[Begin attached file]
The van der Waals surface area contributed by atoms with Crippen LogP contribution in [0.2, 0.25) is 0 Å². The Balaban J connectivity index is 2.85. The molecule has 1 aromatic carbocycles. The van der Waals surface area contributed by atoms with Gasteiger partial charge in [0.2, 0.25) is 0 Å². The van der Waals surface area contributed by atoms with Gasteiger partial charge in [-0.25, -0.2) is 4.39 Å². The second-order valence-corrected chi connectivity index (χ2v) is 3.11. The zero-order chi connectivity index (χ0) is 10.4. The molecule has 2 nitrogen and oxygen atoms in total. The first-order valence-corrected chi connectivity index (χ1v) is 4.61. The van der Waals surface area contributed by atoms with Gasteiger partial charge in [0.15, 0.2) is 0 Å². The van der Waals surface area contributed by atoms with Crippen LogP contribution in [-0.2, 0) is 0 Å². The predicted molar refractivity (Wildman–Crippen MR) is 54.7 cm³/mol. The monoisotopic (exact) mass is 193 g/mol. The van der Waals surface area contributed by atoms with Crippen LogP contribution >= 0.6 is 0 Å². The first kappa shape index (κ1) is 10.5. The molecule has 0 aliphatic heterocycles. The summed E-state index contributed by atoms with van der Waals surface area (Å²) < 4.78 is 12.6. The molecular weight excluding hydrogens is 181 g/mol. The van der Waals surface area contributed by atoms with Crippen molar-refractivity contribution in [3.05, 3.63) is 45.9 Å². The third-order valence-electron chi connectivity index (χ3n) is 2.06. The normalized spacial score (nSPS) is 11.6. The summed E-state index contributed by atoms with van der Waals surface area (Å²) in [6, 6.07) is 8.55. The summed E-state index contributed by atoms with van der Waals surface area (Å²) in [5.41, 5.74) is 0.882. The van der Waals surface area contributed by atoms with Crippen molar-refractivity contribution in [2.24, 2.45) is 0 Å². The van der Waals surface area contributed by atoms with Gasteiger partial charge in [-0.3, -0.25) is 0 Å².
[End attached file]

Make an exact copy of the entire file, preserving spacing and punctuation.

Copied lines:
The van der Waals surface area contributed by atoms with Crippen LogP contribution in [0.2, 0.25) is 0 Å². The Balaban J connectivity index is 2.85. The molecule has 1 aromatic carbocycles. The van der Waals surface area contributed by atoms with Gasteiger partial charge in [0.2, 0.25) is 0 Å². The van der Waals surface area contributed by atoms with Gasteiger partial charge in [-0.25, -0.2) is 4.39 Å². The second-order valence-corrected chi connectivity index (χ2v) is 3.11. The zero-order chi connectivity index (χ0) is 10.4. The molecule has 2 nitrogen and oxygen atoms in total. The first-order valence-corrected chi connectivity index (χ1v) is 4.61. The van der Waals surface area contributed by atoms with Gasteiger partial charge in [0.15, 0.2) is 0 Å². The van der Waals surface area contributed by atoms with Crippen LogP contribution in [-0.2, 0) is 0 Å². The predicted molar refractivity (Wildman–Crippen MR) is 54.7 cm³/mol. The monoisotopic (exact) mass is 193 g/mol. The van der Waals surface area contributed by atoms with Crippen LogP contribution >= 0.6 is 0 Å². The first kappa shape index (κ1) is 10.5. The molecule has 0 aliphatic heterocycles. The summed E-state index contributed by atoms with van der Waals surface area (Å²) < 4.78 is 12.6. The molecular weight excluding hydrogens is 181 g/mol. The van der Waals surface area contributed by atoms with Crippen molar-refractivity contribution in [3.05, 3.63) is 45.9 Å². The third-order valence-electron chi connectivity index (χ3n) is 2.06. The normalized spacial score (nSPS) is 11.6. The summed E-state index contributed by atoms with van der Waals surface area (Å²) in [6, 6.07) is 8.55. The summed E-state index contributed by atoms with van der Waals surface area (Å²) in [5.41, 5.74) is 0.882. The van der Waals surface area contributed by atoms with Crippen molar-refractivity contribution in [2.24, 2.45) is 0 Å². The van der Waals surface area contributed by atoms with Gasteiger partial charge in [-0.3, -0.25) is 0 Å².